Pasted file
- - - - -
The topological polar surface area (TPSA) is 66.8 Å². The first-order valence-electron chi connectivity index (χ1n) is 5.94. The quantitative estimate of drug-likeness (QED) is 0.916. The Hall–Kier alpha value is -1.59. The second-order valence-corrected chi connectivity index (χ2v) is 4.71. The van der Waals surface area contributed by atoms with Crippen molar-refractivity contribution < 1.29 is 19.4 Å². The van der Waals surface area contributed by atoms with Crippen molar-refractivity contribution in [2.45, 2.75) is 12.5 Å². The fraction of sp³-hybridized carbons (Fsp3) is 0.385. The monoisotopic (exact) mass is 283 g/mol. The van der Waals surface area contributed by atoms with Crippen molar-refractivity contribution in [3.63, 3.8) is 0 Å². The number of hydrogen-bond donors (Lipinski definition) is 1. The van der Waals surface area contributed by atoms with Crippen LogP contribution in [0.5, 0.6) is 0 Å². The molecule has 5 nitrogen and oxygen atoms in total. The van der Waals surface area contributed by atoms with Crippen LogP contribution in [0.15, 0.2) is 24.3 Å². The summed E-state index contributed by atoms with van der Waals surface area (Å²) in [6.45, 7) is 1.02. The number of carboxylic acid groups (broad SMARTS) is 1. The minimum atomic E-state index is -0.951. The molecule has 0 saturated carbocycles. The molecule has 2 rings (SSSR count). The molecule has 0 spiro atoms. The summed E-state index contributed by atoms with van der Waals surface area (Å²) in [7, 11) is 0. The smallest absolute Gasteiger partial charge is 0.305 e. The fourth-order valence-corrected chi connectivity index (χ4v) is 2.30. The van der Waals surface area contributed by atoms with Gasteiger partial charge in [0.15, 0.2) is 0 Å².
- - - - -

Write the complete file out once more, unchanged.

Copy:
The topological polar surface area (TPSA) is 66.8 Å². The first-order valence-electron chi connectivity index (χ1n) is 5.94. The quantitative estimate of drug-likeness (QED) is 0.916. The Hall–Kier alpha value is -1.59. The second-order valence-corrected chi connectivity index (χ2v) is 4.71. The van der Waals surface area contributed by atoms with Crippen molar-refractivity contribution < 1.29 is 19.4 Å². The van der Waals surface area contributed by atoms with Crippen molar-refractivity contribution in [2.45, 2.75) is 12.5 Å². The fraction of sp³-hybridized carbons (Fsp3) is 0.385. The monoisotopic (exact) mass is 283 g/mol. The van der Waals surface area contributed by atoms with Crippen molar-refractivity contribution in [3.63, 3.8) is 0 Å². The number of hydrogen-bond donors (Lipinski definition) is 1. The van der Waals surface area contributed by atoms with Crippen LogP contribution in [0.5, 0.6) is 0 Å². The molecule has 5 nitrogen and oxygen atoms in total. The van der Waals surface area contributed by atoms with Crippen LogP contribution in [0.15, 0.2) is 24.3 Å². The summed E-state index contributed by atoms with van der Waals surface area (Å²) in [6.45, 7) is 1.02. The number of carboxylic acid groups (broad SMARTS) is 1. The minimum atomic E-state index is -0.951. The molecule has 0 saturated carbocycles. The molecule has 2 rings (SSSR count). The molecule has 0 spiro atoms. The summed E-state index contributed by atoms with van der Waals surface area (Å²) in [7, 11) is 0. The smallest absolute Gasteiger partial charge is 0.305 e. The fourth-order valence-corrected chi connectivity index (χ4v) is 2.30. The van der Waals surface area contributed by atoms with Gasteiger partial charge in [0.15, 0.2) is 0 Å².